The governor raised other, specific concerns with the draft EIS. These include "conflicting statements" about the presence (or lack thereof) of a migratory route for waterfowl within the Androscoggin River Watershed, that the draft EIS is "deficient in analysis of noise impacts to eagles," that the number and timing of sorties be capped, that a previous attempt to modify the MOA in the 1980s be referenced, and that more socioeconomic impact studies be conducted. Finally, the governor included a list of 20 specific issues with the draft EIS, ranging from mislabeled figures to repeated references to "environmental assessment" rather than EIS to misspelling "Carrabassett" as "Garrabassett."
In a Dec. 31, 2009, letter to Lt. Gen. Wyatt, Maine's Attorney General Janet Mills is also requesting additional study be conducted on the proposed change to lower flight training to 500 feet off the ground over western Maine. Mills testified at the Nov. 14, 2009, public hearing conducted by the ANG and held in Farmington, in which she spoke out against the proposal, noting that the EIS draft provided only incomplete, inaccurate or no new information.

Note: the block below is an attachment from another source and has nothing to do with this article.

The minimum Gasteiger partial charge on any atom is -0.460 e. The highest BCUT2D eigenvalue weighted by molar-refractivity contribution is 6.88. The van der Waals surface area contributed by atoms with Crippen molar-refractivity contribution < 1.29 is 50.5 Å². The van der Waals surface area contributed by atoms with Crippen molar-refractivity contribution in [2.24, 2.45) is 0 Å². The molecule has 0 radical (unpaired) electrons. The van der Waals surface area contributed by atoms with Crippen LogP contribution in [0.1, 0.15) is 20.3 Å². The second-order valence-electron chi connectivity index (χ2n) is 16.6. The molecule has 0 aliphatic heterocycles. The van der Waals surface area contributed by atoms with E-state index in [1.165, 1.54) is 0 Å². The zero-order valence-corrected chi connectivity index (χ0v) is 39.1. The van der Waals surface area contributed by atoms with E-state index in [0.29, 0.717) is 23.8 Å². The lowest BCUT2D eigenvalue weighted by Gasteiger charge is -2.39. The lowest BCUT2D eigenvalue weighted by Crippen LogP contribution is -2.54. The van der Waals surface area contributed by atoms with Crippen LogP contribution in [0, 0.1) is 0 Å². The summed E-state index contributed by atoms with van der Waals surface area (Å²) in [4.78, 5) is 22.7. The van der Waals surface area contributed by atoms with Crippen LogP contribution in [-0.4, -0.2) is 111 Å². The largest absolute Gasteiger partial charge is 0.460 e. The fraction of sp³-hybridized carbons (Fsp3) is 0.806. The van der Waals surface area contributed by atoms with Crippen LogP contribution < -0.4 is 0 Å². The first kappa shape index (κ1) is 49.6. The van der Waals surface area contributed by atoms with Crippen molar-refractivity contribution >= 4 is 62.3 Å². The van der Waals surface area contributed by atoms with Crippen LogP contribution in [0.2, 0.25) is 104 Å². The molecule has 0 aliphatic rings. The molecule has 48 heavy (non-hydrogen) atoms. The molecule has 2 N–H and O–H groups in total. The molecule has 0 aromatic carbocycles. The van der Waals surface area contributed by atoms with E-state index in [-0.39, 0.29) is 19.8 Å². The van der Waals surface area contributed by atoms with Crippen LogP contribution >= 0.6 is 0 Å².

"After reviewing the Draft Environmental Impact Statement and the recent comments from our Governor and members of the Legislature and after listening to the testimony of dozens of western Maine businesspeople, environmental experts, military veterans and other citizens, I strongly concur with the request of our Governor that a Supplemental Draft Environmental Impact Statement be completed and published in order for the ANG to respond to the substantial scientific and socioeconomic concerns raised concerning the current DEIS.
"Such an in depth supplemental analysis is called for to reassure the officials and citizens of Maine that the proposed action is based on science and actual need, and not on mere convenience and opportunity," Mills wrote.
The response and request of a supplemental draft EIS by the governor also met approval with local state Rep. Thomas Saviello (R - Wilton), who has been a critic of the ANG's draft EIS as being incomplete from a technical standpoint.
"The Governor and I often differ in our approaches to what should be done at the state level, but in this case we are on the same page," Saviello said. "I thank him for staying engaged."